How to Put an Old House on the Historical Homes List

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To add a house to the historical homes list, the property must be registered with the National Register of Historic Places, which is a division of the United States National Park Service. The process of adding a home to this list is not difficult, but certain standards must be met to fit nationally designated interpretations of historic significance. According to the National Park Service's website guide to historic property submission, the first step of the certification process is to determine if the home can be deemed "historic."

Determine if the house you would like to designate can be considered historic. According to the National Park Service, a house is deemed historic by evaluating its age, integrity and significance. A property for consideration should be at least 50 years old. The "integrity" of the property concerns any changes that have occurred over the lifetime of the home; the appearance of the home should be relatively unchanged from its initial construction. The historical significance of the home is also key. If the home was part of a socially, politically or architecturally historic event, this will be relevant to the nomination.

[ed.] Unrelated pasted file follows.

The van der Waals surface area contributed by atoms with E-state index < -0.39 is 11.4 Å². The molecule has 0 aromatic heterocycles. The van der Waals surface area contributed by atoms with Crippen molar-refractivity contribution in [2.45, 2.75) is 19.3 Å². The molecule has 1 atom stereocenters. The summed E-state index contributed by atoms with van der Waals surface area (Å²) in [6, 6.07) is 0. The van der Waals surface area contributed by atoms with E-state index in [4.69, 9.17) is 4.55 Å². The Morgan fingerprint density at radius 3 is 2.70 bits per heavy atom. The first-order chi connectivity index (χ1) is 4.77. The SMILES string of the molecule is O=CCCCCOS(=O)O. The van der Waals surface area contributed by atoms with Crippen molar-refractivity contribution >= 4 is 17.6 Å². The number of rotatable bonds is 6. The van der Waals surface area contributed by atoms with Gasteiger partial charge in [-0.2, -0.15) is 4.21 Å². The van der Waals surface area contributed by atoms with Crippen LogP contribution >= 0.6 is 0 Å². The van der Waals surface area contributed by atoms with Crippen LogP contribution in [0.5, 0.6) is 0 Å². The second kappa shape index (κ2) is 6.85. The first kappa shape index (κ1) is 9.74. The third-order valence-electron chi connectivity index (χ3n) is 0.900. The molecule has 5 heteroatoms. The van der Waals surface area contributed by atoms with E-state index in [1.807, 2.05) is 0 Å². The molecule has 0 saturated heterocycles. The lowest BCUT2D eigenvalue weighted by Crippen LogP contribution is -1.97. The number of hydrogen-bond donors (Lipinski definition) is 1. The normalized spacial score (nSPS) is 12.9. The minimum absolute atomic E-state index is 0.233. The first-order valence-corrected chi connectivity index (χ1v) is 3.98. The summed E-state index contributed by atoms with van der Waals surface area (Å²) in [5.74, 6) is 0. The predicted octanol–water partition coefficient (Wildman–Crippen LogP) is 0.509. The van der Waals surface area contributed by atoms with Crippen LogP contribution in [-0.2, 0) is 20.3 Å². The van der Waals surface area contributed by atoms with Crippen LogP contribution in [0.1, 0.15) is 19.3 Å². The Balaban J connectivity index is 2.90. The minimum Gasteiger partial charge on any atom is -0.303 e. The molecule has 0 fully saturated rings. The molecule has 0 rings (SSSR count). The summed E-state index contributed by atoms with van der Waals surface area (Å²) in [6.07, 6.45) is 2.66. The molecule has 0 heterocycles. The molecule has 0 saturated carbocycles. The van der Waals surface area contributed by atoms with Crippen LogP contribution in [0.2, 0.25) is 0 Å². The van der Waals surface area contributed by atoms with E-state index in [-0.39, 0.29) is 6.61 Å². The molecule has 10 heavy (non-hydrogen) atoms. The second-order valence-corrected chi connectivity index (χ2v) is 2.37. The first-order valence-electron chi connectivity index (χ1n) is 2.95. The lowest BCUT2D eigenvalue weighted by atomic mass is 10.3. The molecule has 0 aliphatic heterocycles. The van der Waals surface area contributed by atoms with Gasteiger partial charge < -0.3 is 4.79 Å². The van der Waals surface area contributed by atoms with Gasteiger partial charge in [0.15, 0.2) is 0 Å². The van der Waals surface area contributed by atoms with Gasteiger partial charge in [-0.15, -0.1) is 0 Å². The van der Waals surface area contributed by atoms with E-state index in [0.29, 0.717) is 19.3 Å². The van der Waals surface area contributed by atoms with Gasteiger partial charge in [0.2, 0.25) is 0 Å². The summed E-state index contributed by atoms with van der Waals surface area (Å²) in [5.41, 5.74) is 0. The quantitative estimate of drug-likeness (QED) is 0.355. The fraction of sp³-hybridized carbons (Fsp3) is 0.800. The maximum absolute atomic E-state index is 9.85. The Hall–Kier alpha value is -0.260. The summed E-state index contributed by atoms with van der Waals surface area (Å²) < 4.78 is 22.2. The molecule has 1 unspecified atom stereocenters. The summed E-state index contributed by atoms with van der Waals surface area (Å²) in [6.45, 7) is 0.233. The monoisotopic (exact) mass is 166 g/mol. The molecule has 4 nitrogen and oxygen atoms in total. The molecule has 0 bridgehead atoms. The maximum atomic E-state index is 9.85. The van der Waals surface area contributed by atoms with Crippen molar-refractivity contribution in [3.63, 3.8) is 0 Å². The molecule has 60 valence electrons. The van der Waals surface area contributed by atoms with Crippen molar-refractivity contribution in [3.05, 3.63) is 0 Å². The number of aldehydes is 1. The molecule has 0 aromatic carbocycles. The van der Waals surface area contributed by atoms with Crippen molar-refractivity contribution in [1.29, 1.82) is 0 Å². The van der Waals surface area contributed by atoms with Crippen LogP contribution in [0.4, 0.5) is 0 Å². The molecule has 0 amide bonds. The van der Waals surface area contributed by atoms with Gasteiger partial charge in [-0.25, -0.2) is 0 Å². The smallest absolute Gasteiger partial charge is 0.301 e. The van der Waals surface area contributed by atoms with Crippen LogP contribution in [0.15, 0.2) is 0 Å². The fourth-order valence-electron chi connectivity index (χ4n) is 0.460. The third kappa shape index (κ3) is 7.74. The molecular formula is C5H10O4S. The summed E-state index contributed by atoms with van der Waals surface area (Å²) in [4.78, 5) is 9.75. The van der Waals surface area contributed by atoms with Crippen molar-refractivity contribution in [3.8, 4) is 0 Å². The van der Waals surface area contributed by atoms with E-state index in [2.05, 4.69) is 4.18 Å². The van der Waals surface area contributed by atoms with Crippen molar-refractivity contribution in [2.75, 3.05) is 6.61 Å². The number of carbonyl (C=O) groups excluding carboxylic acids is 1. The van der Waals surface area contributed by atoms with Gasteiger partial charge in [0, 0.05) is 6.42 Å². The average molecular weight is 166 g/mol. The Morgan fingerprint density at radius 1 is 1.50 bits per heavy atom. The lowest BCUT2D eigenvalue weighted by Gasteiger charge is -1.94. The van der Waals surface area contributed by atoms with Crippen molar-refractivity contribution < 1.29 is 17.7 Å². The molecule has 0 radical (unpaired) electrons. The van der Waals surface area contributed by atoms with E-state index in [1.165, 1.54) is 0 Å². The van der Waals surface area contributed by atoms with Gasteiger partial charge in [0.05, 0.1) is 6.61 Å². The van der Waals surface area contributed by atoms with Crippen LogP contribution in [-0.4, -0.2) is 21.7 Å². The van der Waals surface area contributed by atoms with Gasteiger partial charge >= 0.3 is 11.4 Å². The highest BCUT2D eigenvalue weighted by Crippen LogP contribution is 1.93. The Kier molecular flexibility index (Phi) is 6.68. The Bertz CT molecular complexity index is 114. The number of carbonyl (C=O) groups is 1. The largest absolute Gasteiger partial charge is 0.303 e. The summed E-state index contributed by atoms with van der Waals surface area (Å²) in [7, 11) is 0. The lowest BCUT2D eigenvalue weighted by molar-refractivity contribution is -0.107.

Locate your State Historic Preservation Office (SHPO). For a link to all 50 SHPO websites, consult the National Park Service's listing at NPS.gov, National Register of Historic Places.

Submit a nomination to the State Historic Preservation Office. Nominations do not need to be made by property owners but can be made by any individual or organization. To nominate a home, fill out the nomination form on your state's SHPO website. Other information, such as the state's individual requirements for historic designation, can also be found an each state's SHPO website. If you are not the property owner, the SHPO will notify the home's property owners once the nomination form has been submitted. If the owners veto, the nomination cannot go forward. However, the nomination can still be evaluated by the National Park Service to determine if the house qualifies as a historic home. If the property owners do not veto the nomination, the SHPO will take the listing into consideration. This process, which varies by state, will last a minimum of 90 days.

If the home meets the criteria for historical designation, the SHPO will send the nomination to the National Park Service for final consideration. The decision-making process can take up to 45 days. If approved, the home will be added to the National Register of Historic Places.

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